A national constitutional convention? An overhaul of American government that would bar the federal government from involvement in many issues, such as civil rights and environment? Might seem far-fetched.
“It’s not far-fetched,” Russ Feingold, a former Democratic US senator from Wisconsin, said Tuesday, August 30, 2022, during an “On the Issues with Mike Gousha” program in the Lubar Center at Eckstein Hall. There are groups working hard to make such a convention come to pass and to gut the federal government as we know it, Feingold said.
Feingold, now president of the American Constitution Society, and Peter Prindiville, a non-resident fellow at the Stanford Constitutional Law Center and an attorney in Washington, D.C., have co-authored a book, officially released the day of the program, titled, The Constitution in Jeopardy: An Unprecedented Effort to Rewrite our Fundamental Law and What We Can Do About It.
“We’re here to say it’s happening and you’d better worry about it,” Feingold said. “This isn’t January 6. This is legal.”
Prindiville said, “We should be discussing constitutional change as a first-order question.”
Feingold said, “This is a coalition of people that are operating with huge funding to do everything, from creating this ‘independent state legislature’ philosophy that the Supreme Court is going to consider where even if the Wisconsin Supreme Court said Joe Biden won the election, the Legislature could vote and say no. . . . (These are) the people behind January 6, the people behind what’s happened with the Supreme Court. For people to say, ‘That’s not going to happen,’ they’re not learning the lessons of what is going on in this country. Quite disturbing.”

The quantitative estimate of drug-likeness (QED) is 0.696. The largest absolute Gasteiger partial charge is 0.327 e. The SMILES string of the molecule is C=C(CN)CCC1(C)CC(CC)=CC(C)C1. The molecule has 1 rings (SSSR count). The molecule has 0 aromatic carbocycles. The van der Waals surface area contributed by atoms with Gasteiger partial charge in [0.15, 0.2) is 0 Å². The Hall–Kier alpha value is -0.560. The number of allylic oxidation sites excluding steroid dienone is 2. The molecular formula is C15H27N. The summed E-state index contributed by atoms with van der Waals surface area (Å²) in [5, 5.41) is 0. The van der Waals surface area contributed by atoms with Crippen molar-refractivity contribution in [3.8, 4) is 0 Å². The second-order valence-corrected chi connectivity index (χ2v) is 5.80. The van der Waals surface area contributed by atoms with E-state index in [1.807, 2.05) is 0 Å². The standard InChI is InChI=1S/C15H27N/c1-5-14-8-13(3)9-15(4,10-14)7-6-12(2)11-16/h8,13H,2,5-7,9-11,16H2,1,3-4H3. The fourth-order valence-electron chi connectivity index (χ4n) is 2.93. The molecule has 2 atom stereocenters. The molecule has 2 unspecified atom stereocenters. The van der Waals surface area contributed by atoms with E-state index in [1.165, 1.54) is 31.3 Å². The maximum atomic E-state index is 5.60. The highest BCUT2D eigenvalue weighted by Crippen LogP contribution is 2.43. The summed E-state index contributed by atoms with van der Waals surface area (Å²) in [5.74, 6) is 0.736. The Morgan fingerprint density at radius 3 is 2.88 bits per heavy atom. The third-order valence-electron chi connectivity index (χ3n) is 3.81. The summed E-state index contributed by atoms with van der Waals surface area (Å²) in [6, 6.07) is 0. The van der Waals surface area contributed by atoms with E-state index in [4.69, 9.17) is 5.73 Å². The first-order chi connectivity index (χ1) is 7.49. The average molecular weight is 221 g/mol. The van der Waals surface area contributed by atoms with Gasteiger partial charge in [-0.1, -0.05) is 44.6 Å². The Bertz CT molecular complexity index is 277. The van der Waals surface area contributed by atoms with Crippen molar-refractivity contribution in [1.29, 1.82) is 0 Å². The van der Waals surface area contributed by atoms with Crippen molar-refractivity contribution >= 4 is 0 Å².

Feingold and Prindiville focused in both their book and in the Law School program on Article V of the US Constitution, which deals with making changes in the Constitution, either though an amendment process or through a constitutional convention. Since the Constitution was created, there has not been a constitutional convention and since the Bill of Rights was approved, there have been only 17 amendments to the Constitution.
Feingold said there has been “an ossification” of the processes of changing the Constitution and the provisions of Article V do need to be updated. But he and Prindiville favor doing this in a careful way. They warned strongly about what many of the people behind the current drive for a constitutional convention might do.
Article V leaves many questions unanswered. That includes what the rules are for counting the number of states seeking such a convention. The number is 34. But determining what states to count is unclear. What happens if different states approve somewhat different resolutions? That’s one of many unclear answers—and there isn’t a clear process for answering the many questions. Prindiville said the rules of a constitutional convention would be “incredibly important.” Feingold said one fear is that there could be “a runaway convention” that could take up almost any subject related to the federal government.
During the program, Feingold quoted from a letter from Marquette Law School Dean Joseph D. Kearney that summed up in one word Kearney’s reaction to the possibility of an Article V convention: “Yikes.” (Feingold also thanked the Law School for allowing some of the research for the book to be done using the Eckstein Hall library.)
Gousha, the senior advisor in law and public policy at the Law School, asked Feingold what his reading is of the current state of American democracy. Feingold called it “deeply depressing.” He said, “It begins with a grass roots effort to destroy the fabric of respect for our democracy . . . . It is a very deep, very serious, dangerous moment for our Constitution and our democracy. I’m sort of a glass half-full guy but it’s tough on this subject right now.”
A video recording of the 45-minute program may be watched by clicking here.